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A Slight Case of Over Licensing: How to Save a Million Dollars on SQL Server
Web Monkey About the Author

With security clearance and well over a decade of experience with SQL Server, Web Monkey is the resident DBA at Norb Technologies and a real database guru.

A regular contributor to SQL Server Club, his background includes software development, hardware, a smattering of essential networking knowledge and an unhealthy interest in web security. He has an obsession with automating repetitive tasks, but has a tendency to forget where he left his last open bag of fruit and nut...

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"Hello, it's Jim at BigFinanceCorp, I'd like to buy a copy of SQL Server for our IT department."

"Certainly sir. Would you like the Standard Edition or the Enterprise Edition?"

"What's the difference? I'm not an IT guy."

"Well, the Enterprise Edition is aimed at big companies like yours and costs $20,000. The Standard Edition is for smaller companies and costs $6,000."

Jim, being very busy and not gaining any bonus for saving the company money, decides he's not got the time or inclination to speak to the geek in IT who asked for this, to clarify which version he needs. Besides, what's an extra $14,000 dollars to his employer?

"Enterprise Edition should do just fine. Send it to the usual invoicing address."

"What?" I hear you say. Unfortunately, this isn't as unusual as you might think. Probably everyone can save money on SQL Server licensing costs and it's not difficult. In fact, however unlikely you may think it is to save a million dollars, it's quite easy if you work for anything more than a medium sized company. Let's look at how...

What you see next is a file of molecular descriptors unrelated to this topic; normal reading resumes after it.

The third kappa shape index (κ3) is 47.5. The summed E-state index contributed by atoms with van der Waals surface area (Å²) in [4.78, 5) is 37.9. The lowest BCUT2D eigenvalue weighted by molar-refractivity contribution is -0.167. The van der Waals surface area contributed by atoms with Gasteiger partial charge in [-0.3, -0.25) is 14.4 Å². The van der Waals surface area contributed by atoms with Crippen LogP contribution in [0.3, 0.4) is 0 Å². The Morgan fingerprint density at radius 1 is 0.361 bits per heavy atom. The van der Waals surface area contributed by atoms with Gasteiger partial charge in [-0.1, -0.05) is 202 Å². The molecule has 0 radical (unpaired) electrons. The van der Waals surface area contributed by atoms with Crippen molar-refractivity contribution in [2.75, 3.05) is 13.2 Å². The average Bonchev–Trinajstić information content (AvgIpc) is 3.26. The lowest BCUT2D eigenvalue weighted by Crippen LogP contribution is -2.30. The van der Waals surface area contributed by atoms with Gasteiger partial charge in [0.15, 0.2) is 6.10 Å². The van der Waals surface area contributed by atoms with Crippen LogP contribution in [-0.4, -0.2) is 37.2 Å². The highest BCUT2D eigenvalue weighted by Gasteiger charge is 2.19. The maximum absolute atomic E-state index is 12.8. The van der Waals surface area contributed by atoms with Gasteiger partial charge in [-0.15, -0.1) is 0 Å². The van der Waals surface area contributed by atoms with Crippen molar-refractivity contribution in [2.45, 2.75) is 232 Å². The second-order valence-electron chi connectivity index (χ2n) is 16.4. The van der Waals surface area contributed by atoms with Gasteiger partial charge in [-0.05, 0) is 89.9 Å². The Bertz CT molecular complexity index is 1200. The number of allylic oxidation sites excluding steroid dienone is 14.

Many big companies around the world have central purchasing arms. The reason is quite simple: buying in bulk means reduced costs. Having one person or a department to do all the purchasing takes the load off specialists who are paid big bucks to get their job done. Specialists like you and me.

However, central purchasing units have one disadvantage: they are only good at buying. What they are rarely good at is being intimately familiar with database server licenses.

And let’s face it most of those in IT don’t want to know about that sort of thing; that’s a business matter. This means that when they're trying to find the best price for a new SQL Server, they often end up paying over the odds. And I don't mean by just a few bucks.

By relying on the advice of someone in a call centre at an equally non savvy IT supplier, I've seen many a company purchaser over-license. Why? Because they've purchased the wrong edition of SQL Server. Do you really need the Enterprise Edition when Standard would do fine? How many Standard or Enterprise licenses are you running in development?

Enough talk, let's look at the figures:

CPU Edition License For Single Unit $Cost * Cost Difference Number of CPU licenses converted to Developer Edition to save £1,000,000
x32/x64 Developer Any number $41.00 - -
x64 Standard 1 CPU $5,406 $5,367 187
x64 Enterprise 1 CPU $19,500 $19,459 52
x64 Enterprise 1 CPU $25,879 $25,838 39
* Price at Amazon.com, 17th July 2007